Alf Soper was janitor of the school I attended as a boy. Once he had been a travelling repairman for a farm implement company, then the boss of some large construction projects. New he was old and content to tend the coal fired boiler that heated the two storey brick school, sweep the floors, carry out the garbage and do all the other little chores involved in cleaning and maintaining this building that was daily swarmed by more than a hundred children of all ages.
Alf Soper never married, didn’t appear to have much of a social life, yet never seemed grumpy about the shenanigans of the children. He often attended the same little Anglican Church that our family attended. He would sit on the second bench from the front on the side nearest the organ. Our family sat the second seat from the back on the opposite side, yet when a hymn was sung we could near Alf’s voice as clearly as if he was sitting beside us.
Alf was born in England and was probably of pretty much unadulterated Celtic heritage. The rest of us were not terribly good singers and were content to sing along with the organ, taking care not to be too loud lest someone hear our false notes. Not Alf. He was in his element when we sang the old hymns and not the least self conscious about letting his powerful voice be heard. And I don’t think he ever hit a false note.
Years later, we were members of a congregation of the Church of God in Christ, Mennonite in Ontario. There was no organ in our church, we sang a cappella in four part harmony, and most people loved to sing. A song leader would go up to the front mike, use a pitch pipe to set the correct pitch and lead the singing.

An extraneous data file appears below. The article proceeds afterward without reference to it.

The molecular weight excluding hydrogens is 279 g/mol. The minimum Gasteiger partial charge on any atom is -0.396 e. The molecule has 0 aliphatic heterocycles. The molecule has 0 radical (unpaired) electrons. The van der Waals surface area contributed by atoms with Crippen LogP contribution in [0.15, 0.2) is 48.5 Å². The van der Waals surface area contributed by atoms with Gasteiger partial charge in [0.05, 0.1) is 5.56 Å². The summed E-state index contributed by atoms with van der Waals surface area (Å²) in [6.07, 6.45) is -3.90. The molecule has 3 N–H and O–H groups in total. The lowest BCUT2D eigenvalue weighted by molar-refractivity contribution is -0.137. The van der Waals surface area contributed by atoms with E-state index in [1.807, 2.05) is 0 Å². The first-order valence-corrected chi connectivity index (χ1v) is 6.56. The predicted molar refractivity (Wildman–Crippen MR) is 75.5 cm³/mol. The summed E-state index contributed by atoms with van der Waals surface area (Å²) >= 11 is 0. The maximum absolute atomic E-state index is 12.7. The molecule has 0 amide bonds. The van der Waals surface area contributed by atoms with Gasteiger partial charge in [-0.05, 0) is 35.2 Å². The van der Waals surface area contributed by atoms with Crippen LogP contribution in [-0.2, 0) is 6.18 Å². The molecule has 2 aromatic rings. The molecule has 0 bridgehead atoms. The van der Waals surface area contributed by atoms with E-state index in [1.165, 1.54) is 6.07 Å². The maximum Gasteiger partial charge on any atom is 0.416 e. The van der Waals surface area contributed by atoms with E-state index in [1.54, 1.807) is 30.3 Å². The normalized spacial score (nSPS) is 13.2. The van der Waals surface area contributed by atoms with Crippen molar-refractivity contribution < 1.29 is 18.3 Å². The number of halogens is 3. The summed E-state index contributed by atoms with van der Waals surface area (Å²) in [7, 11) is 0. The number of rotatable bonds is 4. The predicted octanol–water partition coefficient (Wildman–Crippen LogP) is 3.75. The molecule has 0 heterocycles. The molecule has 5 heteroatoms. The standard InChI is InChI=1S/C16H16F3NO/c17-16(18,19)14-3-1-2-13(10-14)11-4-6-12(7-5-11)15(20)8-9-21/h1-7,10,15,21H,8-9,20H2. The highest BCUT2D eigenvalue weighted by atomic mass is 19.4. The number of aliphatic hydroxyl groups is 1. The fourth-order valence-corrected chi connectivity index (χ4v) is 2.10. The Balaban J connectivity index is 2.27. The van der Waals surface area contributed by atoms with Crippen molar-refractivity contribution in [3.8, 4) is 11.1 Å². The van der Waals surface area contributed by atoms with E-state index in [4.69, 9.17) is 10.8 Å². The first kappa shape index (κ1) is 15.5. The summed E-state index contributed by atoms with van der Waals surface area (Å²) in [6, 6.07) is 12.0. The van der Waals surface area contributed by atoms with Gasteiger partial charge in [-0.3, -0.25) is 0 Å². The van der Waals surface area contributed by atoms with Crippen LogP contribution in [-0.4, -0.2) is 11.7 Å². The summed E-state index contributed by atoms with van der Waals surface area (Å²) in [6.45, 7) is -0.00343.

Except when Frank Adams was in church. Frank was another elderly man of Celtic ancestry, Welsh to be exact, and an amazing singer. He would sit on the fourth bench from the front and give out the number for Guide Me Oh Thou Great Jehovah or one of his other favourites. The song leader would dutifully get up, blow the pitch, start the song – and from there on Frank would lead it. The song leader would be someone with a good voice and he had the advantage of the PA system, but he simply was no match for the power of Frank’s voice.
I’m glad no one ever told Frank that maybe he should turn down the volume a bit. He loved to sing, he was enjoying himself, and to tell the truth, we enjoyed it too.
Perhaps we take singing a bit too seriously, trying to get every note just right. If you listen to one of our church services, you will hear the voices of little children babbling along with the singing. They don’t know the words or the melody, but they joyfully blend their voices with the rest of the congregation and it does not distract at all from the beauty of the singing.
When these children get older they learn to read the words, they learn to read the music and hit the notes, but lose their childlike innocence and become self-conscious about letting their voice be heard. Most grow out of that stage, but not all.
I’m one of the self-conscious ones. I learned next to nothing about music in public school, in the church we attended when I was young, or at home. My mother loved to sing, but we never had any family singalongs because my father didn’t sing. I do my best singing in the shower, probably always will, but I enjoy it when I see others sing out with no thought of “what will people think?,